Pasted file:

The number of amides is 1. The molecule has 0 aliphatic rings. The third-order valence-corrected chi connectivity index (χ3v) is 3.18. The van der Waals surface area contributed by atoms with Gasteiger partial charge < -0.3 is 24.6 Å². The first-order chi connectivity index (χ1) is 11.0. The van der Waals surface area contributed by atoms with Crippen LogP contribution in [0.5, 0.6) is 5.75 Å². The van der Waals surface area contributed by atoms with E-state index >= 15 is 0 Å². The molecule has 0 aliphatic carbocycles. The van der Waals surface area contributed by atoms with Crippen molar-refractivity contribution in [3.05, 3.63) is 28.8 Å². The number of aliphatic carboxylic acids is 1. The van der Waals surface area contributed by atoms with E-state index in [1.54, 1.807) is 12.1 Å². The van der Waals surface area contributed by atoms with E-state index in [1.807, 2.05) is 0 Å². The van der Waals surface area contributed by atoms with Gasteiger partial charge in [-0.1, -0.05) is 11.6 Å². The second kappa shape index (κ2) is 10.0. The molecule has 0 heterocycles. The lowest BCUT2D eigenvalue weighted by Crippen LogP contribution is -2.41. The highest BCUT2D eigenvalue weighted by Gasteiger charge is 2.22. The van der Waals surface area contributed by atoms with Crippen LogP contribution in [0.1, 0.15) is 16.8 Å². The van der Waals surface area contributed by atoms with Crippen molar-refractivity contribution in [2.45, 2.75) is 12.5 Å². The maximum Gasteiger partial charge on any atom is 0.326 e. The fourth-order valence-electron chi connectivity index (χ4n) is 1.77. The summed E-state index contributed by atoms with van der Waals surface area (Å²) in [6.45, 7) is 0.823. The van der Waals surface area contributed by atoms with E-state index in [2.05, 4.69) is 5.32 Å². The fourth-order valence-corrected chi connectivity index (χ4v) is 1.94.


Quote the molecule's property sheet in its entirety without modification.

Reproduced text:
The number of amides is 1. The molecule has 0 aliphatic rings. The third-order valence-corrected chi connectivity index (χ3v) is 3.18. The van der Waals surface area contributed by atoms with Gasteiger partial charge < -0.3 is 24.6 Å². The first-order chi connectivity index (χ1) is 11.0. The van der Waals surface area contributed by atoms with Crippen LogP contribution in [0.5, 0.6) is 5.75 Å². The van der Waals surface area contributed by atoms with E-state index >= 15 is 0 Å². The molecule has 0 aliphatic carbocycles. The van der Waals surface area contributed by atoms with Crippen molar-refractivity contribution in [3.05, 3.63) is 28.8 Å². The number of aliphatic carboxylic acids is 1. The van der Waals surface area contributed by atoms with E-state index in [1.54, 1.807) is 12.1 Å². The van der Waals surface area contributed by atoms with E-state index in [1.807, 2.05) is 0 Å². The van der Waals surface area contributed by atoms with Gasteiger partial charge in [-0.1, -0.05) is 11.6 Å². The second kappa shape index (κ2) is 10.0. The molecule has 0 heterocycles. The lowest BCUT2D eigenvalue weighted by Crippen LogP contribution is -2.41. The highest BCUT2D eigenvalue weighted by Gasteiger charge is 2.22. The van der Waals surface area contributed by atoms with Crippen LogP contribution in [0.1, 0.15) is 16.8 Å². The van der Waals surface area contributed by atoms with Crippen molar-refractivity contribution in [2.45, 2.75) is 12.5 Å². The maximum Gasteiger partial charge on any atom is 0.326 e. The fourth-order valence-electron chi connectivity index (χ4n) is 1.77. The summed E-state index contributed by atoms with van der Waals surface area (Å²) in [6.45, 7) is 0.823. The van der Waals surface area contributed by atoms with E-state index in [2.05, 4.69) is 5.32 Å². The fourth-order valence-corrected chi connectivity index (χ4v) is 1.94.